After the strong earthquakes in recent days, the Galeras volcano erupted this morning in Columbia.
I got this from El tiempo, Colombia:
"The eruptive event occurred in the early hours of Wednesday, after which the alert level was raised from orange to red indicating that another eruption could be recorded in minutes, therefore she reiterated the call for residents to attend to shelters. According to Dr. Martha Calvache, deputy director of Ingeominas, the incident happened around 4:00 am and the organization and the state is monitoring the volcano.
The signal of the Galeras has lasted for nearly an hour, one of the largest that have occurred in the area, as added Calvache."
They say that although weather conditions at the site are good, yet they don't know the kind of material extruded from the volcano.
#8 Link for the Galeras web cam:
I get the feeling that Galeras could turn nasty since the residents flat out refuse to go to shelters with the words "nothing will ever happen"...
Erik just opened a thread for Galeras. I'll paste your comments over there.
Light from the moon makes the steam plume visible during the night tonight.
April 18 photos of Eyja. I found while looking for photos of glacier Ok. The photographer just happened to be on the spot, shooting clothing company ads. Is the second photo (looking down into the snow-coated cone) a photo of Eyja.?
Last news from Galeras, but I do not see this report on the site Ingeominas :
August 26th, 2010
This morning the alert-level was reduced to ORANGE.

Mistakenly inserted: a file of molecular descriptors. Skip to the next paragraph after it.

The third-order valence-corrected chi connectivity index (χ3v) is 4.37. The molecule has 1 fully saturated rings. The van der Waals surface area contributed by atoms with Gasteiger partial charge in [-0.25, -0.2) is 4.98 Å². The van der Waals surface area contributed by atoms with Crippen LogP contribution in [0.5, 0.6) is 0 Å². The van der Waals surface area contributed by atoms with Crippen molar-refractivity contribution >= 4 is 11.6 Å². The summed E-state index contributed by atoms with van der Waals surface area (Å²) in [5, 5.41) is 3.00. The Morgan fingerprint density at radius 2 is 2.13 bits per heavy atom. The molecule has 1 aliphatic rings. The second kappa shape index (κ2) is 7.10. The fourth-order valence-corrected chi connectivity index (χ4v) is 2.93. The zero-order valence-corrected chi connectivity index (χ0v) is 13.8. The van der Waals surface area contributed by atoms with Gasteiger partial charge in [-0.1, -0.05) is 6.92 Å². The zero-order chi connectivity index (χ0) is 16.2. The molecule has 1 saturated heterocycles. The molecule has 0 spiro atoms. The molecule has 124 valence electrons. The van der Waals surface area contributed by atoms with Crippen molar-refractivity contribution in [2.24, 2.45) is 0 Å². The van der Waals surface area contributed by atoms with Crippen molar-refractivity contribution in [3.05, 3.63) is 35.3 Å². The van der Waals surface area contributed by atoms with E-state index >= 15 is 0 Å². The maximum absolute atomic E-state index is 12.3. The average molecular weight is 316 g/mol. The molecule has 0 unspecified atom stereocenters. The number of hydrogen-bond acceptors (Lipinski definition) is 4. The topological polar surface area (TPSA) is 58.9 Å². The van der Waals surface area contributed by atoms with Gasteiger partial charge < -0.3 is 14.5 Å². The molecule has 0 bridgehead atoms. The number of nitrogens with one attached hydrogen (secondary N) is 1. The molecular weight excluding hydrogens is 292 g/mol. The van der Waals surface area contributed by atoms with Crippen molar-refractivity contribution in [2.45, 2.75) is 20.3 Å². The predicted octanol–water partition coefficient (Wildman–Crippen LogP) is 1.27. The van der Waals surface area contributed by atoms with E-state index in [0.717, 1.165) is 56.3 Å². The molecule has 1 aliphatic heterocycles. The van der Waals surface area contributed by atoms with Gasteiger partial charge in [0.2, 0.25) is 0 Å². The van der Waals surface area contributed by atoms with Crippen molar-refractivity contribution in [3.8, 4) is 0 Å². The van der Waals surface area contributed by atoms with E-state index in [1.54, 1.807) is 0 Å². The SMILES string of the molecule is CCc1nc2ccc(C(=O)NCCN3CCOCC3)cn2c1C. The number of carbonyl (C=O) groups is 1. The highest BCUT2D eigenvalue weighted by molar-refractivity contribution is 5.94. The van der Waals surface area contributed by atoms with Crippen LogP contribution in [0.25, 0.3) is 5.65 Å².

Seismic activity went on for about 12 hours after the eruptive at 4 AM local time, but intensity
was redused during the day. However, another seismic event happended again late afternoon, similar
to the one at 4 AM. Ashfall is reported within 30 km from the crater, and there are possiblilities
that a new crater has opened up. Up to 3.000 tonns sulfur dioxide up to 400m above the top was partly
visible duringthe day. Of the 8.000 inhabitants to be evacuated, most of them refuse to live their homes
so far. Magma is still floating near the opening, and therefore reason to be prepared for new intensity.
Source : http://www.vulkaner.no/v/volcan/galeras-e.html
I read this at RÃV News, but not quite sure of what it means:
"New cracks were found in some of Sprengisandur up, but they are believed to have formed in the spring. PÃ¡ll Einarsson, mineral physicists believe cracked delayed by attacks by the eruption under VatnajÃ¶kull GjÃ¡lp in 1996. " (Google translated)
Two of the Mila cams are down now, so I went exploring and found that Weather Underground has a satellite view that might be useful, if Eyja. becomes active again. I had to zoom and drag the map to find the glacier with Eyja.
Below the map is a slider that will give you animation if moved to the right, for more frames. Unfortunately, I didn't think of using this site during the eruption, and I'm not sure how useful it would be. I do use the radar images when a storm is predicted for my location, to see how fast it's approaching. The image refreshes perhaps twice an hour.
Looking at Wunderground for Catania Italy, I can see many small craters after zooming and dragging to Mt. Etna. Some craters have black around them (ash?).
Erik: Just saw the Nasa image of Chaiten, too bad the Chilean webcam has been inoperative since 6/20. I started reading about volcanoes when your blog started (and Chaiten erupted). Congrats on the great work.
I love your site lol